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Eur J Clin Nutr. 1988 Mar;42(3):213-20.

Fatty acid composition of human milk from South African black mothers consuming a traditional maize diet.

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Department of Haematology, School of Pathology, South African Institute for Medical Research, Johannesburg.


Fatty acid composition of mature human milk of rural and urban black South African mothers was determined by gas-liquid chromatography. Rural mothers consumed traditional diets low in animal protein and fat, and high in carbohydrate and fibre. Urban mothers consumed more varied, partially westernized diets, and two-thirds were overweight. Plasma cholesterol concentrations were significantly lower in the rural group (3.64 vs 4.75 mmol/l, P less than 0.01). Milk of rural mothers contained significantly higher percentages of C10:0, C12:0, and total saturated fatty acids. Fatty acids C8:0-C14:0 synthesized de novo in the mammary gland were substantially higher in the milk of the rural mothers (24.7 vs 15.9 per cent). Conversely, the milk of the urban group contained higher percentages of monounsaturated fatty acids, 18:3 omega 3 and 20:2 omega 6. The ratio of polyunsaturated to saturated fatty acids in rural samples was 0.36 +/- 0.13 compared to 0.41 +/- 0.15 in urban samples (P greater than 0.1). It is concluded that maternal dietary intake significantly affects milk composition, as demonstrated by the high percentages of fatty acids synthesized de novo in the mammary gland of rural mothers habituated to low-fat, high-carbohydrate intakes.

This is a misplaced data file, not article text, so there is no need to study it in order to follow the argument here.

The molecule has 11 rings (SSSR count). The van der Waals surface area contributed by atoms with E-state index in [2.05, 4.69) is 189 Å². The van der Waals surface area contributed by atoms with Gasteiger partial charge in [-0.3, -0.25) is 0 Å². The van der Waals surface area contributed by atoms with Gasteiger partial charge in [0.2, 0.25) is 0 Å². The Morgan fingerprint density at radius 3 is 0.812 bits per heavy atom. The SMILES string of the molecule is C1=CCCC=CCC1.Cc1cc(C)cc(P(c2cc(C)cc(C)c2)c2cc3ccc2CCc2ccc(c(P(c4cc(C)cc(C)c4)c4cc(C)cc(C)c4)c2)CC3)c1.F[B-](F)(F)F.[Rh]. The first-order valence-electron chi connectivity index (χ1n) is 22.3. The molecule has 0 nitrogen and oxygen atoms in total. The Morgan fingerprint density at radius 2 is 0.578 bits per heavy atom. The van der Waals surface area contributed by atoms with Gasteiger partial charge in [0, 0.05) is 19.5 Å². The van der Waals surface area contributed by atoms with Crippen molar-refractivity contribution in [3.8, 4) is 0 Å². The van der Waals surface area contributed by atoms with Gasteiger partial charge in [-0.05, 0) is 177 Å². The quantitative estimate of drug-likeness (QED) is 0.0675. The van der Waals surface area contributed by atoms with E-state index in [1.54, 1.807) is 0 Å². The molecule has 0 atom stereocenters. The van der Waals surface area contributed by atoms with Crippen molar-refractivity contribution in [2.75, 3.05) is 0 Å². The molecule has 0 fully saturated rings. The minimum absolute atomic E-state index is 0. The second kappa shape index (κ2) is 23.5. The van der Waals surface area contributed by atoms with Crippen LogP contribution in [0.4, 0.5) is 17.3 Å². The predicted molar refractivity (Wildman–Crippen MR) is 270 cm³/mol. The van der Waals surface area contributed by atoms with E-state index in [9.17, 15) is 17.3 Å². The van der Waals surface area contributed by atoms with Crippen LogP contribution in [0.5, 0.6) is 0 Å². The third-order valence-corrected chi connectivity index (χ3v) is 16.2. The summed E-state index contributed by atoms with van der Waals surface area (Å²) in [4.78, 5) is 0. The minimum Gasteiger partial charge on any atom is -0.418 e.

[Indexed for MEDLINE]

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